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The following was submitted from Peter Hubral and Thilo Müller from The Geophysical Institute, Karlsruhe University, Hertzstr. 16, 76187 Karlsruhe, Germany.
Discussion on "In the Foothills, Prestack Depth Migration IS Interpretive Processing" by Samuel H. Gray and Gary MacLean
We read with interest the above article and welcome in particular the images constructed with the Foothills synthetic data set. It is the three parts of Figure 1, in particular, that have attracted our attention and on which we want to comment. Figure 1A shows the (bad) result of the NMO/DMO/stack followed by post stack depth migration and Figure 1C shows the (good) prestack depth migration.
For the construction of both figures the correct interval velocity function was used. Why do both figures differ in quality, where does the "high noise level" on Figure 1A come from?
The authors attribute it "in part to the lack of random noise on the original shot records". For us there is another more obvious reason that explains the high noise level in Figure 1A, it is the failure of the NMO/DMO/stack to simulate a proper zero-offset stack section because of the constant-velocity assumption involved in the NOM/DMO process. The desired task of the NMO/DMO/stack is to collect all primary reflections in a multi-coverage seismic data set from a common-reflection point on the reflector and stack these together to provide a simulated zero-offset reflection. Thus, the operation NMO/DMO/stack aims at providing what one may also call a common-reflection-point stack.
Unfortunately, the NMO/DMO/stack procedure is theoretically only designed for the constant-velocity case. The strict decomposition of the transformation of a common-offset section into a zero-offset section with NMO and DMO is therefore also only possible in the constant-velocity case. NMO/DMO works, however, reasonably well for not too strongly inhomogeneous velocity media, but must inherently fail for such complex velocities as obviously exist in the foothills. A good indication of the insufficiency of NMO/DMO/stack in the given example is the fact that the planar target reflector at the bottom does not appear planar in Figure 1A.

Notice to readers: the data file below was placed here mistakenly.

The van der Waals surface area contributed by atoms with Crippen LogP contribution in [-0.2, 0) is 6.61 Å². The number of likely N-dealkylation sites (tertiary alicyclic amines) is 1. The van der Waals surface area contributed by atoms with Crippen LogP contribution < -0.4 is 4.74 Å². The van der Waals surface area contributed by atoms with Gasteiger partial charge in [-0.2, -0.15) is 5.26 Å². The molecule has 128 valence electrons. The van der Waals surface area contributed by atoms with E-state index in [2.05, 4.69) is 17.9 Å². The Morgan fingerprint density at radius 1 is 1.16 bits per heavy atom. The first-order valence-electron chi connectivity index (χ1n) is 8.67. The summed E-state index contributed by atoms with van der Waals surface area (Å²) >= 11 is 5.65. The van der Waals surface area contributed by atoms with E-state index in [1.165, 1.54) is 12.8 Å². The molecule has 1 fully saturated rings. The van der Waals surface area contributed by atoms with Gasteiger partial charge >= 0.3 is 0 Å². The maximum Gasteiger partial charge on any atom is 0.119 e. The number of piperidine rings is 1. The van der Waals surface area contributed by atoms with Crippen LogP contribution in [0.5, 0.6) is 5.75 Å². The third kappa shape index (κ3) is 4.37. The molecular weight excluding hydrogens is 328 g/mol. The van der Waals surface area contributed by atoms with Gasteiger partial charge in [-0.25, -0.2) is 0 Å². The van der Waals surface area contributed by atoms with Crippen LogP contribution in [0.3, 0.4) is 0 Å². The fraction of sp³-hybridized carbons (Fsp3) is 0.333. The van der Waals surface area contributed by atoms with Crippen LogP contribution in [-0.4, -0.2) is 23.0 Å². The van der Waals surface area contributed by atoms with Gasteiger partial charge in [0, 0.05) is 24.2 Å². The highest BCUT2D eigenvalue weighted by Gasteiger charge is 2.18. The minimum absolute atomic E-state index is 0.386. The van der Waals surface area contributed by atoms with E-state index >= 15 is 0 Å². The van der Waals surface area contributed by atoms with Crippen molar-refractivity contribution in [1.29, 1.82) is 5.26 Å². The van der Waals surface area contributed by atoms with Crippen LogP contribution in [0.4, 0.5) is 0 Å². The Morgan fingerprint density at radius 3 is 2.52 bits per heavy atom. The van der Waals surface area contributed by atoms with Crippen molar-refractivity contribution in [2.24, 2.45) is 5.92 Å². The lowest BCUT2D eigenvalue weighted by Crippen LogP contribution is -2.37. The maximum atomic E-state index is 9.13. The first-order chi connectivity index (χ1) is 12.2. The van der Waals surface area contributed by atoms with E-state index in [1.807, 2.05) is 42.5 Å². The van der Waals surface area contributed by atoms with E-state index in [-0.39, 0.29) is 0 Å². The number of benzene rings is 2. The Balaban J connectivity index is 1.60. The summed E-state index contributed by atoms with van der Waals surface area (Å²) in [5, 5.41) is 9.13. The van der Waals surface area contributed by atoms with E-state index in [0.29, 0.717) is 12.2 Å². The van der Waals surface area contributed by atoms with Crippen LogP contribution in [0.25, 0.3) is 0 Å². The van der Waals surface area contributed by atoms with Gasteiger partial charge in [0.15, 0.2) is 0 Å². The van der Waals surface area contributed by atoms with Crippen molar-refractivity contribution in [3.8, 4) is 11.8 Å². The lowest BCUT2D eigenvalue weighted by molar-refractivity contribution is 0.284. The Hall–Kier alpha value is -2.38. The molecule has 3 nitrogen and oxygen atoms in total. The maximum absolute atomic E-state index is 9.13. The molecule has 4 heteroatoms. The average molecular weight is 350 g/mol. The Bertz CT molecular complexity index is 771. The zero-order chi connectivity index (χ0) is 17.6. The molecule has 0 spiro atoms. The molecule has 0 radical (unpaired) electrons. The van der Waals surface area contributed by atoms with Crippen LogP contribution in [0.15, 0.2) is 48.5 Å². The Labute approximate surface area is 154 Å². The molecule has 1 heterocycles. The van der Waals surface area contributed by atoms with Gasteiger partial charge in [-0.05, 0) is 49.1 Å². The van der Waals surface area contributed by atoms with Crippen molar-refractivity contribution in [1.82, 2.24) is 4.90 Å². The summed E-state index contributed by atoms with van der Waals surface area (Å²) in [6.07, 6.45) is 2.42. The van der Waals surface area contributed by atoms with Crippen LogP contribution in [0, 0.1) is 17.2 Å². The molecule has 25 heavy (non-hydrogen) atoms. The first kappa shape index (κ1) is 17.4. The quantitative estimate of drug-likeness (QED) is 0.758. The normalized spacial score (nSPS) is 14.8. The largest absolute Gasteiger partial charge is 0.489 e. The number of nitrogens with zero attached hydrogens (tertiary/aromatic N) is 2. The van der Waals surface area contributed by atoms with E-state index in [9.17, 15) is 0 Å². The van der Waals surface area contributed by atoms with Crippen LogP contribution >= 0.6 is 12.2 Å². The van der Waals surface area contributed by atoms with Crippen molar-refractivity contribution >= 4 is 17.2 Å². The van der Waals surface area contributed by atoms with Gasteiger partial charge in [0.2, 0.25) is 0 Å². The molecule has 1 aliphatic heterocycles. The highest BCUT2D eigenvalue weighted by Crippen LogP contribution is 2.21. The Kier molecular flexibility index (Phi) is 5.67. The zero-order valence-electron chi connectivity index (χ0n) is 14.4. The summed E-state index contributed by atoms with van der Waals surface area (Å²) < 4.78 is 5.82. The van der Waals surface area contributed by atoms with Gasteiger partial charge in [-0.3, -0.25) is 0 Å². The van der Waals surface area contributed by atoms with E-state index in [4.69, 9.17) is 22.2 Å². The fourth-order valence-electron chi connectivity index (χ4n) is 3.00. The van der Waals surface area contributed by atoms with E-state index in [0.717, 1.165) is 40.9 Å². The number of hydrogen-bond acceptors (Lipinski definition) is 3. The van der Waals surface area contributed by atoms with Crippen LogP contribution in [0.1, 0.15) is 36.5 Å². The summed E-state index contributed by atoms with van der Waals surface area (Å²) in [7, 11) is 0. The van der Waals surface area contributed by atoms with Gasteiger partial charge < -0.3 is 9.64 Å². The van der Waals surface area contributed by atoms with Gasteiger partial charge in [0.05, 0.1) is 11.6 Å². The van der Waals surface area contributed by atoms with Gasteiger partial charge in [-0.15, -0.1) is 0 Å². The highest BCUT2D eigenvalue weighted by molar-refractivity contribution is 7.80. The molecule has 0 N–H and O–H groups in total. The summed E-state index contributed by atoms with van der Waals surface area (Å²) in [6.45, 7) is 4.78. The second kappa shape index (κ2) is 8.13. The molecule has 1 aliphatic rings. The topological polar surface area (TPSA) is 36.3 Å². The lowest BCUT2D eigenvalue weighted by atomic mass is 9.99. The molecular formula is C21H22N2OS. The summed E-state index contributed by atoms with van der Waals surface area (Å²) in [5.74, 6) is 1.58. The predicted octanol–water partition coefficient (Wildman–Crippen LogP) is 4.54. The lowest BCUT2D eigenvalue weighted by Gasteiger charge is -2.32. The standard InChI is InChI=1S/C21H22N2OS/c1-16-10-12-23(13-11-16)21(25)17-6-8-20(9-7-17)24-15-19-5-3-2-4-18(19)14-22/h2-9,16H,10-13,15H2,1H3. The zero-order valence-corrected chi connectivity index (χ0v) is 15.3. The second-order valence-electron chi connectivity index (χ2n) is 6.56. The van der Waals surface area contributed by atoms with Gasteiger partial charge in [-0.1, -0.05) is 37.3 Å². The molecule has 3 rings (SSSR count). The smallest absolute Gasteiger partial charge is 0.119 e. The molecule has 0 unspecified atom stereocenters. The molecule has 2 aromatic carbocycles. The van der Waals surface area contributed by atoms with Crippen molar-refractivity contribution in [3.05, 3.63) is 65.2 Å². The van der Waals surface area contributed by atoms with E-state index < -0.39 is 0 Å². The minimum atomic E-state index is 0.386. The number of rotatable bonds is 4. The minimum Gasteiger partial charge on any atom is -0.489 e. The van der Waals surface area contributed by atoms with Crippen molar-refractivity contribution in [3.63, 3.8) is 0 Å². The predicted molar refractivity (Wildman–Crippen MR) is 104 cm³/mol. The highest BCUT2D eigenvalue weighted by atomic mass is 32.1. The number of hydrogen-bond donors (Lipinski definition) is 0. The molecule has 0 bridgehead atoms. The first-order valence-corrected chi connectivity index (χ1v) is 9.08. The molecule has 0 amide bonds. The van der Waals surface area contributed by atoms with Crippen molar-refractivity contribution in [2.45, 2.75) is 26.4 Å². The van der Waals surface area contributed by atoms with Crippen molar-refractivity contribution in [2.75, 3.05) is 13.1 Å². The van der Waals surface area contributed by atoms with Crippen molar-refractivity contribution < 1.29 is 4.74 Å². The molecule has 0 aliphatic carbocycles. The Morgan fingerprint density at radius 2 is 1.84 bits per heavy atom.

We claim (and we believe to have good theoretical reasons for this) that if in Figure 1, with all its structural complexities with the actual background velocity would have been constant (and the NMO/DMO/stack would be as accurately implemented as it could be in this case) both Figures 1A and 1B would have been (almost) identical. This would prove that lack of random noise, etc. is not really the cause that explains the lack of resolution of Figure 1A. It would also prove (but in the Foothills this would be of little help) that there exists a particular case (i.e. the constant-velocity case) for which the NMOIDMO/stack followed by poststack depth migration as well as the pres tack depth migration must with respect to the primary reflections and for noise-free data lead to identical results. Hence, one cannot claim that prestack depth migration is inherently better. It is only better in inhomogeneous velocity media.